Castagnaccio or Tuscan Chestnut Flour Cake

by Joseph Erdos
Print Email

chestnutcakeTuscans have a very simple and rustic cuisine, characterized by hearty stews, soups, baked goods, and beans. Tuscan bread is the one that's famous for being made without salt. Outside of Tuscany, many people are unfamiliar with the traditional foods, namely sweets. But there's one dessert that's particularly popular around this time of year in Tuscany.

Castagnaccio is traditionally made in the fall and winter months, and is often served during the holidays. It's like a cake but it doesn't rise. It's made from chestnut flour since chestnuts (castagna) are abundant in Tuscany. The cake is not so much sweet as it is earthy. The only ingredients it needs are water and oil. The toppings are what make it special—wine-soaked raisins, pine nuts, orange zest, and rosemary. It's really a cake that's meant to be paired with a glass of Vin Santo and slowly savored at the end of an evening.

The texture of the cake is unique, maybe a little thick and even fudge like, but only in appearance. You'll need a large shallow pan, like a paella, to make it. The chestnut flour can easily be sourced in Italian markets. If you prefer, you could substitute the pine nuts with chopped walnuts and the raisins with other chopped dried fruit. The rosemary adds a nice aromatic touch, but if you don't like herbs on your dessert, you can omit it. You'll really like castagnaccio this Christmas!

Castagnaccio

1/4 cup golden raisins
1/4 cup raisins
1/3 cup Vin Santo or rum
1/4 cup olive oil
1 pound chestnut flour
1/4 cup granulated sugar
1/4 teaspoon salt
2 cups water
1/2 cup pine nuts
1 orange, zested
1 long sprig rosemary, leaves stripped

Preheat oven to 400 degrees.

Combine raisins in a small bowl and pour over with wine. Microwave for 30 seconds or until raisins are soft. Strain raisins, reserving liquid.

In a large bowl, whisk together chestnut flour, sugar, and salt to aerate. Make a well. Add water and reserved liquid from raisins. Stir with a spoon until a smooth batter forms.

Drizzle a 14-inch wide paella pan with olive oil. Place in the oven for 5 minutes. Remove from oven and pour in batter, spreading until evenly distributed. Scatter over with raisins, pine nuts, orange zest, and rosemary leaves. Bake until brown and set, about 10 to 15 minutes.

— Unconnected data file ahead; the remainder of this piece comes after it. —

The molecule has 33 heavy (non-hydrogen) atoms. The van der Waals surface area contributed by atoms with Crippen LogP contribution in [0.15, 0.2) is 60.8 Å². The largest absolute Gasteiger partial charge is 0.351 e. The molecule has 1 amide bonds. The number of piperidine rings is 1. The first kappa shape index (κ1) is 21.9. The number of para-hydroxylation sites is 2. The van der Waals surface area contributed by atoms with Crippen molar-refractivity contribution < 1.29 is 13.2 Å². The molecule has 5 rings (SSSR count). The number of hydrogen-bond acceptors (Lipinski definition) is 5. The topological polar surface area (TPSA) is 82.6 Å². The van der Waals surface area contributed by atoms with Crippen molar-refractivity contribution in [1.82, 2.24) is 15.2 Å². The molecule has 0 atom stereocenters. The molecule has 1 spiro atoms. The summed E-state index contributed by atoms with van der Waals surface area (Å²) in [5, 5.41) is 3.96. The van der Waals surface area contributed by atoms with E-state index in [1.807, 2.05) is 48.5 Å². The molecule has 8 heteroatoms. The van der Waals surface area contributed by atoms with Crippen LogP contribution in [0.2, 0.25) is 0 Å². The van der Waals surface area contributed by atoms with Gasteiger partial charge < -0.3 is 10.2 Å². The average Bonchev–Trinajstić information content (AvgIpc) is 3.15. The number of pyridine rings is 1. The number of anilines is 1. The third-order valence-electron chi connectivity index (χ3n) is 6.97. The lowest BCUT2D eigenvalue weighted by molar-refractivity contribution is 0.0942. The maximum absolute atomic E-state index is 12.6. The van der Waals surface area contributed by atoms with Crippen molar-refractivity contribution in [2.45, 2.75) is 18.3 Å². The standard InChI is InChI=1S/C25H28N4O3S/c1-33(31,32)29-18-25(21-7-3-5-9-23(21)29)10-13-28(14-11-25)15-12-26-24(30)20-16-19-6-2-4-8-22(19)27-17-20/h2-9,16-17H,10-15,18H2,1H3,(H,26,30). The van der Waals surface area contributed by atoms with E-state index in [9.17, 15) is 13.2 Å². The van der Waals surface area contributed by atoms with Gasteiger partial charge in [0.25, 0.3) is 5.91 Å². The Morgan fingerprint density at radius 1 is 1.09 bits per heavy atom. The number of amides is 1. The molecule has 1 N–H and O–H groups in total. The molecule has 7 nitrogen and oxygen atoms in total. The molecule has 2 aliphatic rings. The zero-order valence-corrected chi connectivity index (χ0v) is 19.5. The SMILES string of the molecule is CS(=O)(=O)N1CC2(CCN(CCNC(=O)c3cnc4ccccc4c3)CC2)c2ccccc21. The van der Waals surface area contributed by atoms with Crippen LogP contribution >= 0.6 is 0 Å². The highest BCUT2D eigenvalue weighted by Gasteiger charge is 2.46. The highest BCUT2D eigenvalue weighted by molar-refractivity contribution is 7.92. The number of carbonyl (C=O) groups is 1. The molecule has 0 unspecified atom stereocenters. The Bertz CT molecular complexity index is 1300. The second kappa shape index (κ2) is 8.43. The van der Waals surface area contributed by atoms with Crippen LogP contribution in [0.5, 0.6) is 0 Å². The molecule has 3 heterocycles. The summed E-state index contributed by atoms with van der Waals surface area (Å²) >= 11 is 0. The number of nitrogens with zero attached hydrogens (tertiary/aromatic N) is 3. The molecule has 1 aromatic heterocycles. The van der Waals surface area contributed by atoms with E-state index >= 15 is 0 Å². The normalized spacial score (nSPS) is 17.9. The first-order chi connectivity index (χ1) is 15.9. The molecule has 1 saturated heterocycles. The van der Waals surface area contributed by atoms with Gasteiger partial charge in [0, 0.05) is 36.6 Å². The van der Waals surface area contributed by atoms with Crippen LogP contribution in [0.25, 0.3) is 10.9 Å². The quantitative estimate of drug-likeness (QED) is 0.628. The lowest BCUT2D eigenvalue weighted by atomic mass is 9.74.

Yield: 14 slices.

Joseph Erdos is a New York–based writer and editor, but above all a gastronomer and oenophile. He shares his passion for food on his blog, Gastronomer's Guide , which features unique recipes and restaurant reviews among many other musings on the all-encompassing topic of food. 

You have no rights to post comments

 

restaurant news

The Hungry Nomad
Los Angeles
by Anna Harari

hungrynomad.jpgThree weeks into all night shoots in Chatsworth on a low-budget indie movie with the same caterer twice a day serving us burgers for “breakfast” every single day (not even I can eat a burger...

Read more...
Old School London Eats
London - British Isles
by Carolan Nathan

rulesdining.jpgRules is the oldest restaurant in London. Situated in Maiden Lane, Covent Garden, this eaterie is simply splendid not only for the food but also its history and the pictorial passing of time...

Read more...
A (Sides) Trip to Los Olivos, CA
Southern California
by Lisa Dinsmore

Sides Hardware and ShoesWe love going to wine country. It's our favorite place to vacation. It's peaceful and beautiful and you can drink during the day without having to be in a bathing suit….or anyone judging you....

Read more...
A Perfect Saturday in the Bay Area
San Francisco
by Rachel Parker

sanfranciscocablecars.jpg The trouble with San Francisco is that there are way too many fabulous places to eat. Regardless of how much over-eating a person chooses to do, enjoying more than 3 meals a day may be the...

Read more...